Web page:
In the field of molecular biology, a corepressor is a substance that inhibits the expression of genes. In prokaryotes, corepressors are small molecules whereas in eukaryotes, corepressors are proteins. A corepressor does not directly bind to DNA, but instead indirectly regulates gene expression by binding to repressors.
A corepressor downregulates (or represses) the expression of genes by binding to and activating a repressor transcription factor. The repressor in turn binds to a gene promoter (a sequence of DNA adjacent to the regulated gene), thereby blocking transcription of that gene.
In prokaryotes, the term corepressor is used to denote the activating ligand of a repressor protein. For example, the E. coli tryptophan repressor (TrpR) is only able to bind to DNA and repress transcription of the trp operon when its corepressor tryptophan is bound to it. TrpR in the absence of tryptophan is known as an aporepressor and is inactive in repressing gene transcription. Trp operon encodes enzymes responsible for the synthesis of tryptophan. Hence TrpR provides a negative feedback mechanism that regulates the biosynthesis of tryptophan.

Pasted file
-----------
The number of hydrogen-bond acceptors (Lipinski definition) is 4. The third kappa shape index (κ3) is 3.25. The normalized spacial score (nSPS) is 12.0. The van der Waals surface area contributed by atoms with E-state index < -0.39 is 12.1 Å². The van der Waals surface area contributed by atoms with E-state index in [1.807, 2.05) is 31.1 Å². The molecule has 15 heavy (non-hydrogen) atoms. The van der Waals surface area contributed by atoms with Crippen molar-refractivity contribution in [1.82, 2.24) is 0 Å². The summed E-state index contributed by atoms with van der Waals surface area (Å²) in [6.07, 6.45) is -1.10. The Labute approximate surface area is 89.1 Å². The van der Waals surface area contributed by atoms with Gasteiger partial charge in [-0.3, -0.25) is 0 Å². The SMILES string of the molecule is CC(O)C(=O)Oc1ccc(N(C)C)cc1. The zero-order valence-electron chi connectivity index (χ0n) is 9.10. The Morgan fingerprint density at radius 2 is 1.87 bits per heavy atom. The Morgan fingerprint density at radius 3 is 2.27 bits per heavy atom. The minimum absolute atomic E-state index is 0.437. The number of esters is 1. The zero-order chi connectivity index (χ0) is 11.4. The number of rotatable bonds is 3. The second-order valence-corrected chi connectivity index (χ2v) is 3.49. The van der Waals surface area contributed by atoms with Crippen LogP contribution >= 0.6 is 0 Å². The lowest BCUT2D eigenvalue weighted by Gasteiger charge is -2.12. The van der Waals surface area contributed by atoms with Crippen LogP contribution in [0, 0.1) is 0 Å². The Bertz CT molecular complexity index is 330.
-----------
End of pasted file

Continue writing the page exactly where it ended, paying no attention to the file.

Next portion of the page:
In eukaryotes, a corepressor is a protein that binds to transcription factors. In the absence of corepressors and in the presence of coactivators, transcription factors upregulate gene expression. Coactivators and corepressors compete for the same binding sites on transcription factors. A second mechanism by which corepressors may repress transcriptional initiation when bound to transcription factor/DNA complexes is by recruiting histone deacetylases which catalyze the removal of acetyl groups from lysine residues. This increases the positive charge on histones which strengthens the electrostatic attraction between the positively charged histones and negatively charged DNA, making the DNA less accessible for transcription.
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